The specific TTCA provision that the Court of Appeals focused upon states that the City owes to Realme “only the duty that a private person owes to a licensee on private property unless the claimant pays for the use of the premises.” The Court of Appeals overruled the City’s argument after analyzing the plain language of that provision to come to the conclusion that the language makes no distinction between who received payment for use of the premises or even whether the payment was for the exclusive use of the premises. The fact that the City did not receive payment is immaterial.  On appeal, the City also raised a new issue that Realme’s claim is barred by immunity under the Recreational Use Statute. However, the Court of Appeals found that the City did not provide Realme the opportunity to develop the record or conduct discovery on the Recreational Use argument at the trial level, nor show how Realme would be unable to demonstrate jurisdiction through that avenue even if given the opportunity. The Court of Appeals refused to address for the first time on appeal. In construing Realme’s pleadings in her favor and considering the evidence admitted, the Court of Appeals found there was a material fact issue on the question of immunity, affirmed the denial, and remanded the case to the trial court for further proceedings.

If you would like to read this Memorandum Opinion, click here. Panel consists of Chief Justice Martinez and Justices Alvarez and Rios. Memorandum Opinion by Justice Rios.

Fourth Court holds plaintiff’s premise defect claims cannot be brought as tangible personal property claims

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City of San Antonio v. Nolan Anderson, 04-20-00320-CV (Tex.App.—San Antonio, March 10, 2021)

This is a Texas Tort Claims Act (“TTCA”) case where the Court of Appeals reversed the denial of the City’s plea to the jurisdiction and dismissed the claims with prejudice.

Plaintiff Anderson was on crutches and exiting a terminal at the San Antonio International Airport. There was deposition testimony that it was raining that day. He stated that he noticed a rubber mat outside the terminal door, that the ground was wet when he moved his crutches forward and fell, injuring himself. Anderson alleged both a condition/use of tangible personal property (by failing to use a slip-preventing mat) and, alternatively, a defective condition of the premises (because the City should have known it was raining and needed to have made safe an area where one would not expect to find water). During Anderson’s deposition, when asked if he had any reason to believe anyone from the City knew about the water before he fell, replied: “Not that I know of, no, sir.” The City filed a plea to the jurisdiction and a no-evidence motion for partial summary judgment. The trial court granted the summary judgment but denied the plea to the jurisdiction. The City then appealed the denial.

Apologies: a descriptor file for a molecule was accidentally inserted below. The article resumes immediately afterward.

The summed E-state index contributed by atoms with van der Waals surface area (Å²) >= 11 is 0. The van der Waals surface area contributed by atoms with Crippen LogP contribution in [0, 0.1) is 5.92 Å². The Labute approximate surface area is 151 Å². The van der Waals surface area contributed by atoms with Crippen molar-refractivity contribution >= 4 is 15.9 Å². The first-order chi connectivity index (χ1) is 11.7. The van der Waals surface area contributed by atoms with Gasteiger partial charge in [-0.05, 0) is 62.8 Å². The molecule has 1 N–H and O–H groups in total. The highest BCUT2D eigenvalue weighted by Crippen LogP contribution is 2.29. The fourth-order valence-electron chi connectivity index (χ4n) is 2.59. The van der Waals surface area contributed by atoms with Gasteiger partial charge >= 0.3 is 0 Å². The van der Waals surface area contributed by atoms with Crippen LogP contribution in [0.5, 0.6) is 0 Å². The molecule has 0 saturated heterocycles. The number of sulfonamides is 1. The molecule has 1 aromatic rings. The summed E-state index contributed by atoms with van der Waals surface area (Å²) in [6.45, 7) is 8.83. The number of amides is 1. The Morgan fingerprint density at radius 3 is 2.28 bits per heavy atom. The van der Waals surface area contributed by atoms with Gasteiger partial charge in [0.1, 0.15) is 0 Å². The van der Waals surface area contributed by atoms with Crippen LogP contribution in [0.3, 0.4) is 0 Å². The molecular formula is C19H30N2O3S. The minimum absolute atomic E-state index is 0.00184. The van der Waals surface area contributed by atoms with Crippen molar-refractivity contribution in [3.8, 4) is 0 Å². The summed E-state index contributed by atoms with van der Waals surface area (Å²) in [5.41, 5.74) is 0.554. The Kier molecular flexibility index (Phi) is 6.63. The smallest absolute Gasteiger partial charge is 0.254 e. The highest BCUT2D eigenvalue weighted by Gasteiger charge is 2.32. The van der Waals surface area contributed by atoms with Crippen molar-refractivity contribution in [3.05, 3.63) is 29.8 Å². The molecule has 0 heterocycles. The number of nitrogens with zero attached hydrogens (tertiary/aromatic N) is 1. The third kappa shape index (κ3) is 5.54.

The Court of Appeals focused on Anderson’s apparent attempt to couch a premises defect claim as a tangible personal property claim. The TTCA clearly delineates between the two claims such that one claim cannot be both a condition/use of personal property and a premises defect. The former claim was succinctly dismissed because Anderson expressly alleges it is attributed to a failure to use a certain type of mat, which is not a valid claim under the TTCA. As to the latter, none of Anderson’s testimony created a fact issue as to whether City had any knowledge or notice of the water on the ground or mat, which is one required element for bringing forth a premises defect claim. As a result, the denial of the plea to the jurisdiction was reversed and Anderson’s claims were dismissed with prejudice.

If you would like to read this memorandum opinion, click here. Panel consists of Justices Chapa, Rodriguez, and Valenzuela. Memorandum Opinion by Justice Valenzuela.